Making words more attractive to the eyes and ears of those who receive them, to the point of commanding their full attention, is fundamental to creating quality bonds with people, and this also applies to brands and companies. In “Storytelling: Cativando com a Narrativa”, published by Almedina Brasil, technology specialist, writer, photographer and filmmaker José Antônio Ramalho brings together the theoretical and practical foundations necessary for anyone who wants to master the art of telling good stories. Tales.
As a multimedia professional reference, the author built a successful career in several areas because storytelling is part of his DNA. He graduated in computer engineering from Universidade Mackenzie in 1984, started writing technical books and started working in other areas. He has published 123 works on technology, Greek mythology, photography and adventure, translated into many languages including English, Spanish, Polish and Chinese. Along with Álvaro Garner, he also conceived and co-organized the 4th season of the show “50 por 1” and several travel documentaries.
In this title, Ramalho shares his expertise to help brands engage their audience and keep them curious about the message being conveyed. The storytelling technique allows content to be conveyed through a well-developed plot, with an engaging narrative, using a set of words and appropriate audiovisual resources. The idea of this guide is to incorporate techniques into the reader’s routine to reach your audience effectively.
Working with current technologies, the author presents best practices for engaging the public and improving professional or personal projects. Ramalho also addresses the suitability of the story’s format for the target audience; emotion management; application of generally accepted narrative structures; and storytelling skills.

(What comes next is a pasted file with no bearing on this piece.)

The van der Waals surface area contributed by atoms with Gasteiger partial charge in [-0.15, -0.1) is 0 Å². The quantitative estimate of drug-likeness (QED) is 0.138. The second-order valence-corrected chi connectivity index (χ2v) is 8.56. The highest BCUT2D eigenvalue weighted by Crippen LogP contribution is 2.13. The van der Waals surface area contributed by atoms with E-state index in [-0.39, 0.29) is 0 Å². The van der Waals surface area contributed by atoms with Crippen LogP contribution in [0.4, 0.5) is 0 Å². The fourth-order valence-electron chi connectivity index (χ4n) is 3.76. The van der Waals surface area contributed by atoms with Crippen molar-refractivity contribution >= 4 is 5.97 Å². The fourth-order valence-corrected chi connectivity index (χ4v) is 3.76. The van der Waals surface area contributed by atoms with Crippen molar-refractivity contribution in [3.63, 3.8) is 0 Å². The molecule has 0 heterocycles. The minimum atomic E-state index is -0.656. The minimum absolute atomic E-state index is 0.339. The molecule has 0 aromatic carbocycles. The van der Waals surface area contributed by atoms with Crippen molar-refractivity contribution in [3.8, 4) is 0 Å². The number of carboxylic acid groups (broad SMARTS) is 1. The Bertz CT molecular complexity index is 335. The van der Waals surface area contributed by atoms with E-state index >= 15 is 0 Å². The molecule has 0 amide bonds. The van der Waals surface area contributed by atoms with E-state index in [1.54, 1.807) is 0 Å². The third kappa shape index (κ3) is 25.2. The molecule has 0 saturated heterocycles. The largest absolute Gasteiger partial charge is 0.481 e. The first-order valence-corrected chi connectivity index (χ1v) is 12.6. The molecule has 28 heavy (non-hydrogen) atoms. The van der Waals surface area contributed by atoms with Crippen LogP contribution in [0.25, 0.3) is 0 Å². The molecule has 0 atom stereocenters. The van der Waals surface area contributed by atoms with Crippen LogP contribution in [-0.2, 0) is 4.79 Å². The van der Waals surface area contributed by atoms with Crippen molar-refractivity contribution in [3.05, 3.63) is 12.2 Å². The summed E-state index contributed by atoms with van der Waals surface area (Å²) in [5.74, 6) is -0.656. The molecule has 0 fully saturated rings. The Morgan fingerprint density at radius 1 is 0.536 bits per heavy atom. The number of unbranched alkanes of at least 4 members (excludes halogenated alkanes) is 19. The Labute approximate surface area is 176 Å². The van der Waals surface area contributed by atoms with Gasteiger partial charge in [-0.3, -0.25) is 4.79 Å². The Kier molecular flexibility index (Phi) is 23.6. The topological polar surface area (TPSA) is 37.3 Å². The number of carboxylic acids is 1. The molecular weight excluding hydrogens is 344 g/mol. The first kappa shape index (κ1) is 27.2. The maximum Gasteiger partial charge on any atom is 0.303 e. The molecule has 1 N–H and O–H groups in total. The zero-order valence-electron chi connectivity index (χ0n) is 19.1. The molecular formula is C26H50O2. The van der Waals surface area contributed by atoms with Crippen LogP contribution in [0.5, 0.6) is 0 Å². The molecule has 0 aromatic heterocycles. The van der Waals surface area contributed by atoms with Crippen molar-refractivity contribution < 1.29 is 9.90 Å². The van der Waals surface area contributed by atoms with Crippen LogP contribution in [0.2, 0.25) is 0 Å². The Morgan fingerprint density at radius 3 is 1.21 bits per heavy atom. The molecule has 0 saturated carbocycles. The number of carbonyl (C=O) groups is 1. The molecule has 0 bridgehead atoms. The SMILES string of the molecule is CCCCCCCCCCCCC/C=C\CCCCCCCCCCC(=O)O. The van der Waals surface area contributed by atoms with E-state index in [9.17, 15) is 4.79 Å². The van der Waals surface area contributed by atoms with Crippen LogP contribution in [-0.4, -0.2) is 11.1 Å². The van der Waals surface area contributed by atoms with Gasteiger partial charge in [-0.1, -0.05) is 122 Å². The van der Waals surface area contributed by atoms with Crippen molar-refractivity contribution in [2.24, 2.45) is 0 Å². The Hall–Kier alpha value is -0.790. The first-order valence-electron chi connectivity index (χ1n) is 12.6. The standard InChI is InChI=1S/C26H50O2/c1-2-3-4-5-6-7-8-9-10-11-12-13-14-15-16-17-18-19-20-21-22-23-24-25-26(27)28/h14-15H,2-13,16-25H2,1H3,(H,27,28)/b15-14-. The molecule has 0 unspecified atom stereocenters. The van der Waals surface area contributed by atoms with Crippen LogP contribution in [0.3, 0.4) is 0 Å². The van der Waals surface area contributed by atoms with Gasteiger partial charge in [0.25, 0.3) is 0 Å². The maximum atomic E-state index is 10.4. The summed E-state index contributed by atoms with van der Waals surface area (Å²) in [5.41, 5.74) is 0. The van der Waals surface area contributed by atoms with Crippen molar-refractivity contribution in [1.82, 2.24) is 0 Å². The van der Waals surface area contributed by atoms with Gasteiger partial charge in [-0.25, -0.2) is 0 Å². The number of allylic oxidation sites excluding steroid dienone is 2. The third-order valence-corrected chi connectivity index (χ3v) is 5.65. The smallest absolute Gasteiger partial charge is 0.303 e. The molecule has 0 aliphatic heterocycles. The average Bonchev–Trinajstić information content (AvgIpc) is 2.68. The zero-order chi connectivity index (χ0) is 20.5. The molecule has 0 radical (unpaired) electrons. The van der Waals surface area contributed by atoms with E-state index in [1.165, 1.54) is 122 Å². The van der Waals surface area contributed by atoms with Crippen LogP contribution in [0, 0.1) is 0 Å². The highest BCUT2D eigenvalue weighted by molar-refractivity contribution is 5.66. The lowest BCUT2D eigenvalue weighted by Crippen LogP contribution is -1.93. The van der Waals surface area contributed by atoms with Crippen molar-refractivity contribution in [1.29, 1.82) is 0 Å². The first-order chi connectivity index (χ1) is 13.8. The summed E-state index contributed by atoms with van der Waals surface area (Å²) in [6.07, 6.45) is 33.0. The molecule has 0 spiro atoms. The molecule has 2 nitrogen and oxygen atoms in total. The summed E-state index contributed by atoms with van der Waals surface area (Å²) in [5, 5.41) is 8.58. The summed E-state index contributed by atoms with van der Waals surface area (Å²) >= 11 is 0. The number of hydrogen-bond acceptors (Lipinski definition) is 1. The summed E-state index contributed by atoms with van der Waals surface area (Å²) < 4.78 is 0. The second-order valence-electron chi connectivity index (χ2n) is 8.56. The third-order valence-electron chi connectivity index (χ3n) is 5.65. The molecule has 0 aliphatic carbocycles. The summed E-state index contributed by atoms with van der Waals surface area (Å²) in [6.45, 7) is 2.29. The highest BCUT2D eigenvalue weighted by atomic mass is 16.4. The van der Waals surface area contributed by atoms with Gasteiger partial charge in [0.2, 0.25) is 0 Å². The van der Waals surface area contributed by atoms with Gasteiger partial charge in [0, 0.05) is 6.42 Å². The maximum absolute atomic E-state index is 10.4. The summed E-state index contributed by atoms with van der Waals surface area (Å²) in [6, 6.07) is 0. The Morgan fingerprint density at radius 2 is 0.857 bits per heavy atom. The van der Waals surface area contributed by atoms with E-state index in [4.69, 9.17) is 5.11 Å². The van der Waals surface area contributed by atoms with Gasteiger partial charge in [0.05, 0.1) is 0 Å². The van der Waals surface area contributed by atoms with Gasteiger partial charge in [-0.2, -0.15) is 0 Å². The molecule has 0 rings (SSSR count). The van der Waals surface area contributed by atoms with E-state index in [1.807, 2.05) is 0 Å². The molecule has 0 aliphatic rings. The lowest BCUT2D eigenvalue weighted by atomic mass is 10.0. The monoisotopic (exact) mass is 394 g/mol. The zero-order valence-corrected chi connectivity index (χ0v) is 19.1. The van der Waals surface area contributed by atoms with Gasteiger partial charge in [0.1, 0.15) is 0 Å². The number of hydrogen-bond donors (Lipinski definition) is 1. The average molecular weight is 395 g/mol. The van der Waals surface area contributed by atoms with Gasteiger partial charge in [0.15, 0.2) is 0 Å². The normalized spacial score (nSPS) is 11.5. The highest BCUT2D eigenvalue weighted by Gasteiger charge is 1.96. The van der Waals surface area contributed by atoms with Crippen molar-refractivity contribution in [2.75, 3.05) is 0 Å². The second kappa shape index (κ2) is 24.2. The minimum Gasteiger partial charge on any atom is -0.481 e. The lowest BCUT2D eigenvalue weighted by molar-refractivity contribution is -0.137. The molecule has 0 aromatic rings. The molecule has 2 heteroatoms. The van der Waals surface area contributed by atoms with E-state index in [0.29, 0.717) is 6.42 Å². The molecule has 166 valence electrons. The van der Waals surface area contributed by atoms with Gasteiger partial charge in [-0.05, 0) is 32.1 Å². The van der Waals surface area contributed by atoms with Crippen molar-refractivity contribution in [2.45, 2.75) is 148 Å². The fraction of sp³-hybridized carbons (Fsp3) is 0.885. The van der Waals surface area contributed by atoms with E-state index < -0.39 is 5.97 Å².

“Storytelling: Cativando com a Narrativa” unites theory and practice through suggested activities in several areas of human cognition. In addition, it provides a series of exercises that help in the development of creative solutions. The book highlights the value of authentic narratives combined with a persuasive attitude that will change the trajectory of the reader. Check out the interview!
Helping to create healthy connections between companies and audiences, you recently launched the book “Storytelling: Cativando com a Narrativa”, where you teach the art of telling good stories. In your opinion, what qualifies a good story and what has been the main mistake of current companies when trying to tell theirs?
The essence of a good story is its ability to engage people’s feelings and touch their emotions. It doesn’t matter if the story is fiction, a documentary or a corporate presentation. When that happens people may forget when or who told the story, but they will always remember it.
Companies make mistakes when they don’t humanize the stories they tell. For example, instead of saying the qualities of a product and making it the center of the story, they should tell the story of the people who benefit from the product and how their lives are better with its use.